Program explores each person's creativity
While art usually is created in solitude, one group of artists is gaining inspiration from each other.
Once per week, artists from the North Hills area meet at the Shaler North Hills Library for Art and Inspiration with William Rock, a weekly forum for artists, poets, writers and musicians to discuss their creativity and explore technique.
“Everyone is creative and creativity is everywhere,” said Marie Jackson, adult services librarian who helped to start the class series. “I'm not an artist, but I'm seeing I am a creative person just by being in the class.
“Everyone seems to be growing in this class, including myself and ideas keep flowing.”
The class is part of the library's People's University, a series of classes for adults that developed out of the popular art programming at the library. Library staff decided to open its doors for local artists to come and talk about their work at a program every Thursday at 7 p.m.
Today, Art and Inspiration has grown to support close to 15 artists at the program each week.
Rock moderates the Art and Inspiration classes and leads discussions, short lessons or meditations.
Rock is a Pittsburgh artist who has had work displayed at the Carnegie Museum of Art and also has a collaborative piece with the Chinese poet Huang Xiang that continues to be on exhibit worldwide.
“Art and Inspiration is a continuation of forum or dialogue for creative people or artists, but really anyone can come,” Rock said. “Artists, poets, writers in the community are rediscovering their creativity.
“They're coming out and talking about what they do and it gives them a forum to show their work, to develop their own work and learn how to reach out to the community with your creativity.”
It was through the Art and Inspiration classes that Dee Lesczynski, 79, of Shaler Township, realized that she was an artist.
“I didn't think of myself as an artist, I just enjoyed making things,” Lesczynski said.
“(Rock) was the first person who said I had art in me.
“No one had ever said ‘Dee, you're an artist.'”
Lesczynski has created countless works from candy wrapper purses to shopping bag purses, fabric dolls and costumes, and most recently, paper bead jewelry.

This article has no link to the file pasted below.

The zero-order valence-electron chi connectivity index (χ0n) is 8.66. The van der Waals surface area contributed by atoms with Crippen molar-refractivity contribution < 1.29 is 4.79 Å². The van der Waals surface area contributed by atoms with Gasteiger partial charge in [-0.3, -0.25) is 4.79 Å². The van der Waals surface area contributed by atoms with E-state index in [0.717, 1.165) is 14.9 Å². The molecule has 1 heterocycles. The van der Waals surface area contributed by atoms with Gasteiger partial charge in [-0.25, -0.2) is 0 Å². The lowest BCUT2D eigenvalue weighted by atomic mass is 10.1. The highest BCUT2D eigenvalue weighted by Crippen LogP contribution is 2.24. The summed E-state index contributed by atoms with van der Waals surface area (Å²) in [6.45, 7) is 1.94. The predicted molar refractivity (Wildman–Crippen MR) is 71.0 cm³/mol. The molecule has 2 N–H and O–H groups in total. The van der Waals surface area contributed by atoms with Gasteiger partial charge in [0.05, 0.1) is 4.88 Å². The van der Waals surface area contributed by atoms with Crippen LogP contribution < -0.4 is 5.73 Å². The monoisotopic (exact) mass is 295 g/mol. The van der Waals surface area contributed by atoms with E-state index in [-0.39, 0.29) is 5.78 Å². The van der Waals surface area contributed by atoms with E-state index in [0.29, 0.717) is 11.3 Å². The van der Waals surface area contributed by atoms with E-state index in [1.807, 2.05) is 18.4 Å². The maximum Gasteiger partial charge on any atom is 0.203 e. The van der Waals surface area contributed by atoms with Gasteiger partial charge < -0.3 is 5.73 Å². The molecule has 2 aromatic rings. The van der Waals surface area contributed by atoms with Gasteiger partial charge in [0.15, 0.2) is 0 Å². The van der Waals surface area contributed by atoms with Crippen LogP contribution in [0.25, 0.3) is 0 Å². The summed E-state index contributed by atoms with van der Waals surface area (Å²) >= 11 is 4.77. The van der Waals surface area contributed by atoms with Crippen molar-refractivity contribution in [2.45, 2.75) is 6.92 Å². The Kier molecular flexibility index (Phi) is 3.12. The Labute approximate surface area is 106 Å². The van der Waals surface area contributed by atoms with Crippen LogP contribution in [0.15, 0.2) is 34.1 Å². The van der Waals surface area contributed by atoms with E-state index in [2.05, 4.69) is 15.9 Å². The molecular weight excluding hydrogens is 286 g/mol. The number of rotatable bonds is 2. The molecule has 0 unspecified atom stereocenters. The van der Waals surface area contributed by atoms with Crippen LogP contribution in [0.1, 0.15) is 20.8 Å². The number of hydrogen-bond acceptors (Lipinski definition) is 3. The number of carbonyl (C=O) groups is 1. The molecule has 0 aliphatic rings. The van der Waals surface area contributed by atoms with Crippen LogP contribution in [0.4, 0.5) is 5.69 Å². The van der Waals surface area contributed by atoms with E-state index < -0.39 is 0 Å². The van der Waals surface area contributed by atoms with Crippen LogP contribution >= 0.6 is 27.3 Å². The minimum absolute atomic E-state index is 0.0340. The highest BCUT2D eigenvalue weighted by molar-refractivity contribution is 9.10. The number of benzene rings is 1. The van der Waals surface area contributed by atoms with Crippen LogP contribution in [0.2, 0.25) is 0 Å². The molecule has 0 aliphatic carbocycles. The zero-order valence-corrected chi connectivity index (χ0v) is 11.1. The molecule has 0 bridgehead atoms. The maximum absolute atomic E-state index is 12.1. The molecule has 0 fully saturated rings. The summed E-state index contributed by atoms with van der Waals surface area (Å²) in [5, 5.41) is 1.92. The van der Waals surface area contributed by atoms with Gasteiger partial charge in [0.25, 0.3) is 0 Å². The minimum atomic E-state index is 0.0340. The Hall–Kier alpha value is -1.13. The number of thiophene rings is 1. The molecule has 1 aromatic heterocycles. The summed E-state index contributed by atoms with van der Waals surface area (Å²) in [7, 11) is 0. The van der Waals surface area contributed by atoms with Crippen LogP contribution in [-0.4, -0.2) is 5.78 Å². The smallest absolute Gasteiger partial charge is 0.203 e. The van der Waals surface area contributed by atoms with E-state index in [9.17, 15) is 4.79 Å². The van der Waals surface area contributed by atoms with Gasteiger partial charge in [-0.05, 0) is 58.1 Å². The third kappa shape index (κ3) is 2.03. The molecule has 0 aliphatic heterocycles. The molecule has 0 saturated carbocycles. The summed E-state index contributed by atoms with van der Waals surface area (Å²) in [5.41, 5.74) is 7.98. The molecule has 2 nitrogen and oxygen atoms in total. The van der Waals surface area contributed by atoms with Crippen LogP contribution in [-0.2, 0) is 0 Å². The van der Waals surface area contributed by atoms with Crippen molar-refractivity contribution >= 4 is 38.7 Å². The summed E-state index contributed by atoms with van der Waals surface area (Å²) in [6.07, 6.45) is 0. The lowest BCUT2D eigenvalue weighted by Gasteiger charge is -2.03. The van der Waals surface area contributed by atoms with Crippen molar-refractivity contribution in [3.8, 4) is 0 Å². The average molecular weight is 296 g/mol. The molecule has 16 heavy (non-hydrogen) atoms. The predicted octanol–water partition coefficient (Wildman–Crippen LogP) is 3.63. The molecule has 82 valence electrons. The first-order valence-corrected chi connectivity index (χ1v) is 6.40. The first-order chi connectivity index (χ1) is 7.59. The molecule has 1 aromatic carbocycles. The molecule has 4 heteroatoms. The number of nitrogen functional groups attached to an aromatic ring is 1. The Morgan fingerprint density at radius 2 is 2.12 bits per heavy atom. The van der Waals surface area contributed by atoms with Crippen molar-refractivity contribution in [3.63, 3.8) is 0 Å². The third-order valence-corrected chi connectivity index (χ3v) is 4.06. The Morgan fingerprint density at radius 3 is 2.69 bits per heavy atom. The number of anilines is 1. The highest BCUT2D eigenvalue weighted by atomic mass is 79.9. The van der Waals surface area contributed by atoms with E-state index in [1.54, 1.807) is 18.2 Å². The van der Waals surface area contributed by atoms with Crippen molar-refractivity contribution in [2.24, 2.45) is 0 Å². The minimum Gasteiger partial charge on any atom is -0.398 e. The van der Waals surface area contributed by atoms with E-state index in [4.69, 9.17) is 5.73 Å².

She comes to the library each week to be with other creative people and show off her latest work for critique.
“I go home and I feel energized,” she said.
Other artists have expanded their talents into the community through the support of the class. One artist holds classes for residents at a personal care home. Another artist teaches local community classes. Yet another organized an art show at Christ Episcopal Church.
For Joyce Wilde, 52, of Shaler, the class is helping her as she works on two book projects.
“I need some bit of inspiration I don't get otherwise,” Wilde said. “I need creativity to balance my life, and (the class) gave me confidence.”
While the class invites artists at any age, any skill level and who use any medium to participate, Mary Limbacher, 51, of Cranberry, said it is the creative process that brings them together.
A former neighbor introduced Limbacher to the group and each week she travels with Cree Mullin, a 23-year-old artist with autism, to participate in the group.
“I look at everybody at their stages of life and being creative and trying new things,” Limbacher said. “Really, I feel what it does is open up this whole new way of creating.
“I have such a lift when I leave here, I feel like I can conquer any fear.”
Bethany Hofstetter is a staff writer for Trib Total Media. She can be reached at 724-772-6364 or email@example.com.